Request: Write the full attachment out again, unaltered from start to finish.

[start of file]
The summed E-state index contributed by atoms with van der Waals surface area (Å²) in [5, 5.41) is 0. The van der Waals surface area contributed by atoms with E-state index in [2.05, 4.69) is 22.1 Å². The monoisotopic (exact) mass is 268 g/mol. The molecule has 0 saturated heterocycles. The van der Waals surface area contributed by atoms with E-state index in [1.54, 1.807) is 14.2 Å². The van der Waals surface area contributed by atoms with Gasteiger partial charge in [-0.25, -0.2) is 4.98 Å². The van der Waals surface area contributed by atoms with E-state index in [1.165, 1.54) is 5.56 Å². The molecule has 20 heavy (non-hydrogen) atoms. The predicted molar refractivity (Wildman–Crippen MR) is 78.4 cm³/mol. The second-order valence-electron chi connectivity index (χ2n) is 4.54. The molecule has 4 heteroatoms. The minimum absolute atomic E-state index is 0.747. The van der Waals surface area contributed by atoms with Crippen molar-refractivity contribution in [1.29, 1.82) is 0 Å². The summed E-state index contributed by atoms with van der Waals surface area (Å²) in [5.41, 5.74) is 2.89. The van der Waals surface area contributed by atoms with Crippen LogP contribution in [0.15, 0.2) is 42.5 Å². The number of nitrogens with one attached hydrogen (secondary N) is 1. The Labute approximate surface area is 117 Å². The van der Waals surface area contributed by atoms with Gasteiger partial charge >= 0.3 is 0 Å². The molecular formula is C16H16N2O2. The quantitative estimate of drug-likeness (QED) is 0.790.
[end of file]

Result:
The summed E-state index contributed by atoms with van der Waals surface area (Å²) in [5, 5.41) is 0. The van der Waals surface area contributed by atoms with E-state index in [2.05, 4.69) is 22.1 Å². The monoisotopic (exact) mass is 268 g/mol. The molecule has 0 saturated heterocycles. The van der Waals surface area contributed by atoms with E-state index in [1.54, 1.807) is 14.2 Å². The van der Waals surface area contributed by atoms with Gasteiger partial charge in [-0.25, -0.2) is 4.98 Å². The van der Waals surface area contributed by atoms with E-state index in [1.165, 1.54) is 5.56 Å². The molecule has 20 heavy (non-hydrogen) atoms. The predicted molar refractivity (Wildman–Crippen MR) is 78.4 cm³/mol. The second-order valence-electron chi connectivity index (χ2n) is 4.54. The molecule has 4 heteroatoms. The minimum absolute atomic E-state index is 0.747. The van der Waals surface area contributed by atoms with Crippen molar-refractivity contribution in [1.29, 1.82) is 0 Å². The summed E-state index contributed by atoms with van der Waals surface area (Å²) in [5.41, 5.74) is 2.89. The van der Waals surface area contributed by atoms with Crippen LogP contribution in [0.15, 0.2) is 42.5 Å². The number of nitrogens with one attached hydrogen (secondary N) is 1. The Labute approximate surface area is 117 Å². The van der Waals surface area contributed by atoms with Gasteiger partial charge >= 0.3 is 0 Å². The molecular formula is C16H16N2O2. The quantitative estimate of drug-likeness (QED) is 0.790.